The app draws information from a number of sources. The drug formulary lists information from product inserts, Lexi-Drugs, Harriet Lane Handbook and Nelson’s Pediatric Antimicrobial Therapy. The plethora of sources however does make it harder to confirm dosing information. There is no source listed for the Bili calculator but the results are identical to bilitool.org’s results, which are based on the AAP’s Hour-Specific Normogram for Risk Stratification for neonatal bilirubin. There is no mention, however, of any quality control testing — neither in the app or on the website, which would be helpful to increase reliability of the app.

Healthcare providers that would benefit from the app

Clinicians who care for children, especially those whose EMRs do not include drug dosing calculators.

Patients that may benefit from app
This app is not intended for patients.

  • Price
    • $1.99
    • Number of pediatric specific calculators not easily available elsewhere
    • Easy-to-use format
    • Dosing calculator that is very child (i.e., liquid dosing) friendly
  • Dislikes
    • No way to save preferred drugs
    • Cannot adjust weight in IV fluids calculator
    • BP and BMI scales are purely in visual format, without giving you a precise value
  • Overall

    Pedi QuikCalc has significantly improved since its initial release. It has integrated a number of key tools, such as a bilirubin checker, that expand on its core offering. The biggest improvement in the app is the fixed dosing calculator, moving Pedi QuikCalc from a nice app to a near must-have, especially for those without dosing calculators built into ePrescribing systems.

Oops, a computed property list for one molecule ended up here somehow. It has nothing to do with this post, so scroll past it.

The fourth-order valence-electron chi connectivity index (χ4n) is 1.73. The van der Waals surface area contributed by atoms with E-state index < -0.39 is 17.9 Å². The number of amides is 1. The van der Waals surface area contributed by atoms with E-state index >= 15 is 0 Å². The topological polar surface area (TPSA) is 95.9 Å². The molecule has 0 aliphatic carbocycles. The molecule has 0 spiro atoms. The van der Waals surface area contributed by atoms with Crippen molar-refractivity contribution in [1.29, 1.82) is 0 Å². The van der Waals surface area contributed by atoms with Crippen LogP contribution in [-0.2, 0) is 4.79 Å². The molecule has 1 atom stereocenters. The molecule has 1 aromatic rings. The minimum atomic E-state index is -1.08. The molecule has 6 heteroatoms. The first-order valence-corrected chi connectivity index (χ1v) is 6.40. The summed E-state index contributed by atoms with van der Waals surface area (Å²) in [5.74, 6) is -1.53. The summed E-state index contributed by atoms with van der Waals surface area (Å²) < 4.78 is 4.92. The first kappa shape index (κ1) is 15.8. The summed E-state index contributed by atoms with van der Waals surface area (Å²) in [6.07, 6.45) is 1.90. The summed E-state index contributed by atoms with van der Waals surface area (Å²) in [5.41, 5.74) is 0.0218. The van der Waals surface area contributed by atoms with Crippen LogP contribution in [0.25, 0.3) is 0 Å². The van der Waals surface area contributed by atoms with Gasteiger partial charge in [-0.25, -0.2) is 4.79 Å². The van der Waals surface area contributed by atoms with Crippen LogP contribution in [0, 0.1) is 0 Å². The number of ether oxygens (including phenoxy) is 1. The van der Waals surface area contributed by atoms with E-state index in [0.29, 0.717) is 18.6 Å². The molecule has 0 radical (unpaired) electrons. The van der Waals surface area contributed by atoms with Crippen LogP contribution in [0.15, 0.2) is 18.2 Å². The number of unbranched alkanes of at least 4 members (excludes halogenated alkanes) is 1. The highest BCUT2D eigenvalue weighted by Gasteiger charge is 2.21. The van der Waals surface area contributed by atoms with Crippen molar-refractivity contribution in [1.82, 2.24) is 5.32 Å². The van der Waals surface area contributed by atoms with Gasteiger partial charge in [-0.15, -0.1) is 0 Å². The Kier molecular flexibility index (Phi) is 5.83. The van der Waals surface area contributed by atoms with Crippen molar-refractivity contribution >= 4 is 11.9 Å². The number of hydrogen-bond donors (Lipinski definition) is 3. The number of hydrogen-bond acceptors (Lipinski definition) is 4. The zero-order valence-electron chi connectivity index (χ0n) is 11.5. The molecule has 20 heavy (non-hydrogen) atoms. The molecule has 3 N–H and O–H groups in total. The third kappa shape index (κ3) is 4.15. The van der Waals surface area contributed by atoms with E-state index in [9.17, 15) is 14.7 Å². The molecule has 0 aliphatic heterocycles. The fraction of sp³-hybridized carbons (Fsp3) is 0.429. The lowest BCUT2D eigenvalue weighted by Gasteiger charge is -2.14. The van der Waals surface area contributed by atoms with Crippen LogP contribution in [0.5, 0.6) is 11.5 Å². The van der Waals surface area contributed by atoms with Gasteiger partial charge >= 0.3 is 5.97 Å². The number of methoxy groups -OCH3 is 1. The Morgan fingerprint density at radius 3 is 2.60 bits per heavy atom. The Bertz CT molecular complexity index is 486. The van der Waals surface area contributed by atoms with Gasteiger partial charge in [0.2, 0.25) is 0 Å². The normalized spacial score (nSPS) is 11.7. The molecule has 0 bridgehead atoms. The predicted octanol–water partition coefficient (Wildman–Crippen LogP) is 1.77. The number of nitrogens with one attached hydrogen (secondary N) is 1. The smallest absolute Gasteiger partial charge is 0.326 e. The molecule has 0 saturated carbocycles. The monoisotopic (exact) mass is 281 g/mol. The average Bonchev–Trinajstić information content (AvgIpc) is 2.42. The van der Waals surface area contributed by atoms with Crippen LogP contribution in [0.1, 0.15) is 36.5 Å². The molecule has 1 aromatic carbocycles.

• Overall Score
  • User Interface

    Easy to Use

  • Multimedia Usage
    • N/A
  • Price

    Affordable, one price for all iOS devices

  • Real World Applicability

    Easy to integrate into daily provider workflow

  • Device Used For Review

    iPhone 5

  • Available for DownloadiPhoneiPad

Author:

Eli Sprecher, MD MPP

Eli Sprecher is a primary care pediatrician Boston Children’s Hospital, where he has worked leading clinical innovation initiatives as an active member of its primary care Clinical Redesign Committee and co-founder of his residency's Innovation Academy. He received his MD from Mount Sinai School of Medicine and MPP from the Harvard Kennedy School of Government.

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Disclaimer: 
This post does not establish, nor is it intended to establish, a patient physician relationship with anyone. It does not substitute for professional advice, and does not substitute for an in-person evaluation with your health care provider. It does not provide the definitive statement on the subject addressed. Before using these apps please consult with your own physician or health care provider as to the apps validity and accuracy as this post is not intended to affirm the validity or accuracy of the apps in question. The app(s) mentioned in this post should not be used without discussing the app first with your health care provider